Here are the first official photos of the Panamera. In its design, profile and silhouette, the unique four-seater stands out clearly as a new member of the Porsche family.
Conceived and designed as a four-door grand touring sports car, the Panamera combines numerous talents in typical Porsche style: sporting driving dynamics, a generous and versatile interior, and the supreme driving comfort of a Gran Turismo. Joining the 911, Boxster and Cayman sports cars and the four-wheel drive Cayenne, the Panamera is officially the fourth Porsche model series.
The designers of the Panamera have positioned this car as a brand-new model while retaining the looks of a typical Porsche. Measuring 1931mm (76.0in) in width and 1418mm (55.8in) in height, the Panamera is both wider and lower than comparable four-door models. The GT silhouette is created by an overall length of 4970mm (195.7in) and short, overhangs front and rear.
In its styling and details, the Panamera follows the design philosophy refined over decades on the 911 and successfully implemented on the Boxster, Cayman and Cayenne.
The Panamera comes with highly individual, strongly contoured air intakes instead of a conventional radiator grille. Striking wheel arches and the long, sleek bonnet create that typical 911 'landscape' at the front of the car which Porsche customers have appreciated for 45 years, with the distinctly contoured wings as flanks bordering the flat front panel. The V-shaped lines along the bonnet, and the rear window tapering out like an arrow towards the tail, convey the features characteristic of a sports car to the new, highly individual Panamera class. The striking, muscular shoulders over the rear wheels, the dynamic sweep of the coupe-like roof-line, and the visible tailpipes again signpost the DNA so typical of a Porsche.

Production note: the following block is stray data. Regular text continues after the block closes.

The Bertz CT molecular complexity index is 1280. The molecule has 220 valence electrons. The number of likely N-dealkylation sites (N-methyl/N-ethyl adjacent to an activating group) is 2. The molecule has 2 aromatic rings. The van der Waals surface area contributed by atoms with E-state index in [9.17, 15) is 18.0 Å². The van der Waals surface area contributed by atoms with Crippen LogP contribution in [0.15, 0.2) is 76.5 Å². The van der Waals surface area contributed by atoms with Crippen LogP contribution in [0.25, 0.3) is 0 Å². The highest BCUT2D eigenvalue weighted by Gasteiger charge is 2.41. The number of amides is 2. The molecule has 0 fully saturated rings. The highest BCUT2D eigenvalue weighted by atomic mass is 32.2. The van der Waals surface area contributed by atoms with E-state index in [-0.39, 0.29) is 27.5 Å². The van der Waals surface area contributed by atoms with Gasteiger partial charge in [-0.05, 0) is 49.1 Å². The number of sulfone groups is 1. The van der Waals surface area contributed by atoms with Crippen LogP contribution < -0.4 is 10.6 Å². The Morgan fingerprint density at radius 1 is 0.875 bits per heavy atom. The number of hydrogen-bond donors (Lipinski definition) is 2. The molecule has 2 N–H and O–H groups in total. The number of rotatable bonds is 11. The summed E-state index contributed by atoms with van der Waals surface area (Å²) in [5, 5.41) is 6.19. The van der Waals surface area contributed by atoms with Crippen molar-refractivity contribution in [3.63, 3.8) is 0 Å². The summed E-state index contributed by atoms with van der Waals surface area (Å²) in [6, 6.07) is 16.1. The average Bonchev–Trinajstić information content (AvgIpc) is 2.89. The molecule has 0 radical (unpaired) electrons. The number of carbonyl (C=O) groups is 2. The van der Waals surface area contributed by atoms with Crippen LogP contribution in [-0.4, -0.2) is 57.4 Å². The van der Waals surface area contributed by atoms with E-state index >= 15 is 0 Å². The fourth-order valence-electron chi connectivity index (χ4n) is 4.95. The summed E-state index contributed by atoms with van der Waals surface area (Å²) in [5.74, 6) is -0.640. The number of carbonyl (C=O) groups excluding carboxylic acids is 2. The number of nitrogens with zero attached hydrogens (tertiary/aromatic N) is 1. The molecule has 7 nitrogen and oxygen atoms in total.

The luggage compartment easily takes every passenger's baggage, the interior's 'variable space concept' with its folding rear, fully contoured seat backrests enabling the driver and passengers to adjust the luggage space individually.
Porsche has developed power units for the Panamera which, as you would expect, reflect the qualities typical of the brand - the V-engines within the engine compartment come with six and eight cylinders and range in power from 300 to 500 bhp. Some of the engines use turbocharger technology and Direct Fuel Injection making them both fuel-efficient and powerful. A manual six-speed gearbox or the Porsche seven-speed Doppelkupplungsgetriebe (PDK) will be the transmission choices .
In addition to featuring a sports-oriented rear-wheel drive chassis, the top version of the Panamera comes with an all-wheel drive arrangement. This is also available for the other versions as an option. Porsche is also preparing a particularly fuel-efficient version of the Panamera with hybrid drive. Further details on the engines, transmissions, performance, prices and equipment will be disclosed in the spring 2009.
The Porsche Panamera will be built at the company's Leipzig Plant, where a production hall measuring 22,000 sq m (almost 237,000 sq ft) and a logistics center are currently under construction. While the engines featured in the Panamera are built at the Main Porsche Plant in Zuffenhausen, the painted bodyshells will be supplied by the Volkswagen Plant in Hanover. The Leipzig Plant will then assemble the Panamera for final delivery, with an annual sales target of 20,000. Porsche is once again cooperating largely with German suppliers in the production of the Panamera, with 70 per cent of the car's overall value being created domestically. Consequently, the Panamera is most definitely a car 'Made in Germany.'
The new four-door Porsche Panamera gran turismo will be making its world debut in spring 2009, and the first models will be arriving in Porsche Centres worldwide from late summer next year.